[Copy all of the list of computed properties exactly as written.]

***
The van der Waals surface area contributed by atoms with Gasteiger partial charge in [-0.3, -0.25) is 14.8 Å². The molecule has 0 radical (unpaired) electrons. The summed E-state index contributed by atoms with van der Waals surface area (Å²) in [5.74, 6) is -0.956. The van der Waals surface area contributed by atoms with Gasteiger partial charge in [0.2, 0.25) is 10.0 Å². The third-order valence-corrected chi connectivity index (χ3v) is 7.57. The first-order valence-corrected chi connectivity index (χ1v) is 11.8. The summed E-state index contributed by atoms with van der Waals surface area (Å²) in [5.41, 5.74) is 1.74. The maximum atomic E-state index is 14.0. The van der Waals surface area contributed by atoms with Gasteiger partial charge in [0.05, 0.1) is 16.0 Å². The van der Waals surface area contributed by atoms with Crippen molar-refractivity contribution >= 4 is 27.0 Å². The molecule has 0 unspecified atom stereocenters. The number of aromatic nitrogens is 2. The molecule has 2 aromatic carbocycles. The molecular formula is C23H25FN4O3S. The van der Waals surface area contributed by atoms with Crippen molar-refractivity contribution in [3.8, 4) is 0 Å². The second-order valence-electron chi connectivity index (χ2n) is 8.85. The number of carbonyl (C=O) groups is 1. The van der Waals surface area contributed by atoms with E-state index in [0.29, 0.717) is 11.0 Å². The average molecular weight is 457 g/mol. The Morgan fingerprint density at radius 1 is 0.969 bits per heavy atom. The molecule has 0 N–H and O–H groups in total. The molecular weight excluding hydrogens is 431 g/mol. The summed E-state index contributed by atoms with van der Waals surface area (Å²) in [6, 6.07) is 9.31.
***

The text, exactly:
The van der Waals surface area contributed by atoms with Gasteiger partial charge in [-0.3, -0.25) is 14.8 Å². The molecule has 0 radical (unpaired) electrons. The summed E-state index contributed by atoms with van der Waals surface area (Å²) in [5.74, 6) is -0.956. The van der Waals surface area contributed by atoms with Gasteiger partial charge in [0.2, 0.25) is 10.0 Å². The third-order valence-corrected chi connectivity index (χ3v) is 7.57. The first-order valence-corrected chi connectivity index (χ1v) is 11.8. The summed E-state index contributed by atoms with van der Waals surface area (Å²) in [5.41, 5.74) is 1.74. The maximum atomic E-state index is 14.0. The van der Waals surface area contributed by atoms with Gasteiger partial charge in [0.05, 0.1) is 16.0 Å². The van der Waals surface area contributed by atoms with Crippen molar-refractivity contribution >= 4 is 27.0 Å². The molecule has 0 unspecified atom stereocenters. The number of aromatic nitrogens is 2. The molecule has 2 aromatic carbocycles. The molecular formula is C23H25FN4O3S. The van der Waals surface area contributed by atoms with Crippen molar-refractivity contribution in [3.8, 4) is 0 Å². The second-order valence-electron chi connectivity index (χ2n) is 8.85. The number of carbonyl (C=O) groups is 1. The van der Waals surface area contributed by atoms with E-state index in [0.29, 0.717) is 11.0 Å². The average molecular weight is 457 g/mol. The Morgan fingerprint density at radius 1 is 0.969 bits per heavy atom. The molecule has 0 N–H and O–H groups in total. The molecular weight excluding hydrogens is 431 g/mol. The summed E-state index contributed by atoms with van der Waals surface area (Å²) in [6, 6.07) is 9.31.